Builder confidence, existing-home sales rise

Sales were up 10.9% from last October. Shrinking inventory is providing opportunity for builders of new homes.

By Teresa at MSN Real Estate Nov 19, 2012 12:03PM
Construction foreman explaining blueprints to couple (© Robert Daly/Getty Images)Builders are continuing to feel more optimistic about the prospects for new-home sales, showing a five-point increase in confidence this month.


In a second piece of housing news, sales of existing homes in October were up 10.9% from October 2011, and the national median price for an existing home was up 11.1% year over year.


The boost in builder confidence, the seventh straight increase in the measure known as the National Association of Home Builders/Wells Fargo Housing Market Index, brings builder confidence to the highest level since May 2006.


"Builders are reporting increasing demand for new homes as inventories of foreclosed and distressed properties begin to shrink in markets across the country," Barry Rutenberg, the chairman of the NAHB and a builder in Gainesville, Fla., said in a news release. "In view of the tightening supply and other improving conditions, many potential buyers who were on the fence are now motivated to move forward with a purchase in order to take advantage of today’s favorable prices and interest rates."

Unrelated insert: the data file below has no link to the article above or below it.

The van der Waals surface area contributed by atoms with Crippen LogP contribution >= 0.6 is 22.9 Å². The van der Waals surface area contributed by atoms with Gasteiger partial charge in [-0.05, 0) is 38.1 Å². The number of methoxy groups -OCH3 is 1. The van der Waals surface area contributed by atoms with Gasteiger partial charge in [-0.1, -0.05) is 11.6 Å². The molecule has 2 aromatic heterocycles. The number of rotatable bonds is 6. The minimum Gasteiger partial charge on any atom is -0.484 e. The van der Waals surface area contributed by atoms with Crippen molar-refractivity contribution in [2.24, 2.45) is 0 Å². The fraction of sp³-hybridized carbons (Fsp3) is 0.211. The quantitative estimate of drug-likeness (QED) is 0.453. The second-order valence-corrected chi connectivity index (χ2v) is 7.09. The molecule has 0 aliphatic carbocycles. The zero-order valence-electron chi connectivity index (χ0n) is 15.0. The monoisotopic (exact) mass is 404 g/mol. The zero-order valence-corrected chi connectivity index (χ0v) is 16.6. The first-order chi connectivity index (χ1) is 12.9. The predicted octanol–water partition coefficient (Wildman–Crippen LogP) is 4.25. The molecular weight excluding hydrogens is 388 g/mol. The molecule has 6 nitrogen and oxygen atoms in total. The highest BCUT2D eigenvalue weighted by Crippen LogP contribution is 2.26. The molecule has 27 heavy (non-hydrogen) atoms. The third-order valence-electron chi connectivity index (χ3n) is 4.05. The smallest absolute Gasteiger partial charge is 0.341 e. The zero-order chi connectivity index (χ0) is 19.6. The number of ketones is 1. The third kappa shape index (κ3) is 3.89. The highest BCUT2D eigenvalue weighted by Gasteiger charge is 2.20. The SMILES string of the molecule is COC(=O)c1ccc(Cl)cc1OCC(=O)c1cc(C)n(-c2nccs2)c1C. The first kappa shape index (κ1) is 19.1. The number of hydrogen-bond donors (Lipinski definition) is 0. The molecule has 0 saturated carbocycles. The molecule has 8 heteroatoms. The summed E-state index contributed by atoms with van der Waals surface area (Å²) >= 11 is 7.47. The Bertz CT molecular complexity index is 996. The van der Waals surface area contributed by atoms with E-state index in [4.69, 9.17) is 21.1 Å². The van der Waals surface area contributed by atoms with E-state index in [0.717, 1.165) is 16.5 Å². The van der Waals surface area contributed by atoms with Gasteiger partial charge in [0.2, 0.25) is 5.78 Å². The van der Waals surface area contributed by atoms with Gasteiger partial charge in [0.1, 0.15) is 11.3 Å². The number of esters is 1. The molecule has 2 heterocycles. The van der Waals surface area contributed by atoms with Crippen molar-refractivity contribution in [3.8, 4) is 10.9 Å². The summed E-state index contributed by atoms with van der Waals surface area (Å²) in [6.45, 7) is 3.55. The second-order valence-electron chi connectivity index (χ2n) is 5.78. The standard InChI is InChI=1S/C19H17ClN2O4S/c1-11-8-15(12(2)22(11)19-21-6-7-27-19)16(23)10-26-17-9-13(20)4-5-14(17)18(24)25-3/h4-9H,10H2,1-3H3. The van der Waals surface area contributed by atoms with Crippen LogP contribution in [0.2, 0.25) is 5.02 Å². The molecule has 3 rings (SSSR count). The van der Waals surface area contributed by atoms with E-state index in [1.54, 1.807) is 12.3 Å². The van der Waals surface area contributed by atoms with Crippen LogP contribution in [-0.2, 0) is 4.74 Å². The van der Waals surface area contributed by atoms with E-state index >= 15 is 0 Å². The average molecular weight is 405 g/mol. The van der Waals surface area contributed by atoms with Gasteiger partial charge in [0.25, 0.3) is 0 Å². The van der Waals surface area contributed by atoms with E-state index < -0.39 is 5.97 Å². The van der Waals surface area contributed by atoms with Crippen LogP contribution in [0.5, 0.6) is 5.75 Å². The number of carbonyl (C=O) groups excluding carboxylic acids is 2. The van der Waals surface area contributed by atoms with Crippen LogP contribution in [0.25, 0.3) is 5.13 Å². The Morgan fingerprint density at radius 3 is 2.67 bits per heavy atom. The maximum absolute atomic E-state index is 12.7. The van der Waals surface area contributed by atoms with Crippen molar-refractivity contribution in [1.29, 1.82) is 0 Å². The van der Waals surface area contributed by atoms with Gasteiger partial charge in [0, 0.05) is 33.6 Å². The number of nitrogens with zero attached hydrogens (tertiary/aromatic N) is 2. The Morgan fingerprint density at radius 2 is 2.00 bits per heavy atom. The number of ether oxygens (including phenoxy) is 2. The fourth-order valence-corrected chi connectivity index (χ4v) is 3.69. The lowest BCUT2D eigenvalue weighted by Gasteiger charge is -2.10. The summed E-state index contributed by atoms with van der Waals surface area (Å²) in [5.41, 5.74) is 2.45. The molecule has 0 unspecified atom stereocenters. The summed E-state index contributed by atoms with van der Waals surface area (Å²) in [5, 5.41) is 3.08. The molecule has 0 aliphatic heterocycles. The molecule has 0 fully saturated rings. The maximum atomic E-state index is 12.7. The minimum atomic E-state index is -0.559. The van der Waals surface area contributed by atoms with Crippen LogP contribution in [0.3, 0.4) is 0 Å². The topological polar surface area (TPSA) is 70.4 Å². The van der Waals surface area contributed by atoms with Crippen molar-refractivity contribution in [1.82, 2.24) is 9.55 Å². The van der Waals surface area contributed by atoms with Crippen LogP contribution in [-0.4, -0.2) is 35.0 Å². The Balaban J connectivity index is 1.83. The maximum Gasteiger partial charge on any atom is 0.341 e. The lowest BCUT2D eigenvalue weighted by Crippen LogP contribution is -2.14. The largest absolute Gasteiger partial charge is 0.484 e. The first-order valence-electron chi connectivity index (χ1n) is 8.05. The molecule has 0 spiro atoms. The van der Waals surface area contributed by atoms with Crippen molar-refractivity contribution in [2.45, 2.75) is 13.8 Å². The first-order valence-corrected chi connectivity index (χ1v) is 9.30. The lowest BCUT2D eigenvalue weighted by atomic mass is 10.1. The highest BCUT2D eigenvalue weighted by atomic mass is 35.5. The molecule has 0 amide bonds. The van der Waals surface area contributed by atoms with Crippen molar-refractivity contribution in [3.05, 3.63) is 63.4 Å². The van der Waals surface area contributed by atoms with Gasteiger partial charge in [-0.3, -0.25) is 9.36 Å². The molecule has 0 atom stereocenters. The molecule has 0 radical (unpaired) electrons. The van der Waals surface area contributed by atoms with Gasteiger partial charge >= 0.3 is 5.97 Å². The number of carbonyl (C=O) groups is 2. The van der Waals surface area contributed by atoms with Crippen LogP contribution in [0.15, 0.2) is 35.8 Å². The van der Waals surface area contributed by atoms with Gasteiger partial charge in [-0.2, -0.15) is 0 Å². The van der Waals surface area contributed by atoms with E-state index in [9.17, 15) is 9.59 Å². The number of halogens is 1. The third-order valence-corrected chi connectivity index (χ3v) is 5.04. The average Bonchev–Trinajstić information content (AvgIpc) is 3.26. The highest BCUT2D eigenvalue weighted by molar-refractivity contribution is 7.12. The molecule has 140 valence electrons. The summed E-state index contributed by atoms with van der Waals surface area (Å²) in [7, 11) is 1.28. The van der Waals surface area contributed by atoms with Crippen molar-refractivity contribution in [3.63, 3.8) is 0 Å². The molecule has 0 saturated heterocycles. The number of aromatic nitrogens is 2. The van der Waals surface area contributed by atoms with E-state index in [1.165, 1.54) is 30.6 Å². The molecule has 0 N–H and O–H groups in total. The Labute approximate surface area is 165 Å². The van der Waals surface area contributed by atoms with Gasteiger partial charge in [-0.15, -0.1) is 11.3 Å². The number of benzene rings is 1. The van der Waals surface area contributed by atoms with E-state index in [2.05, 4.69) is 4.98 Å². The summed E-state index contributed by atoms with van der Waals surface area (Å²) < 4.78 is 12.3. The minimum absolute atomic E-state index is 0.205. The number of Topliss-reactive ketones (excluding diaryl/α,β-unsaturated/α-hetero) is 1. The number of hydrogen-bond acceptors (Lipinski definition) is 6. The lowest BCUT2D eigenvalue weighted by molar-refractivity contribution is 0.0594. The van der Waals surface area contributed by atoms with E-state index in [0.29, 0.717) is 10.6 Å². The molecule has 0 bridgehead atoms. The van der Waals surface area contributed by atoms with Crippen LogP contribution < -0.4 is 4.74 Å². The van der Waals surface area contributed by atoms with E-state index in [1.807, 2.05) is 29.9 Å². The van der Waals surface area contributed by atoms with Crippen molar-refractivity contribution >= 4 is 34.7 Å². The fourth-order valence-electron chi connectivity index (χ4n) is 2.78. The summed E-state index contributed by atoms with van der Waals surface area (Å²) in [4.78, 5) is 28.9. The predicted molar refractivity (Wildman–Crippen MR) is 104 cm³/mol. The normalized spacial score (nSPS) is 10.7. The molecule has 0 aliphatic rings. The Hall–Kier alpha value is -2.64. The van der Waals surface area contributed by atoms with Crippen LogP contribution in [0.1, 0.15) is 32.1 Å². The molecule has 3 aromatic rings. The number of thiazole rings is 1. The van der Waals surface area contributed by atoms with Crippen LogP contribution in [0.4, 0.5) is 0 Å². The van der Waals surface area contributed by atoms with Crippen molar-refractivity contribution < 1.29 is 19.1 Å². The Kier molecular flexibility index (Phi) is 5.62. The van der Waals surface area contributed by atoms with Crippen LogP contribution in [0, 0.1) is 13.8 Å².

While the index of builder confidence is still below 50, the level at which half the builders are optimistic and half are pessimistic about sales prospects for the next six month, it has been steadily increasing in the past year.

One reason prospects for sales of new homes are improving is the shrinking inventory of existing homes for sale. At the end of October, 2.14 million existing homes were for sale, the lowest number since February 2006 and only a 5.4-month supply at the current sales rate. The number of homes for sale has fallen 21.9% in the past year.

While demand for new homes is rising, builders are still facing a number of challenges making their product available.


"At this point, difficult appraisals and tight lending conditions for builders and buyers remain limiting factors for the burgeoning housing recovery," NAHB chief economist David Crowe said in a news release, "along with shortages of buildable lots that have begun popping up in certain markets." 



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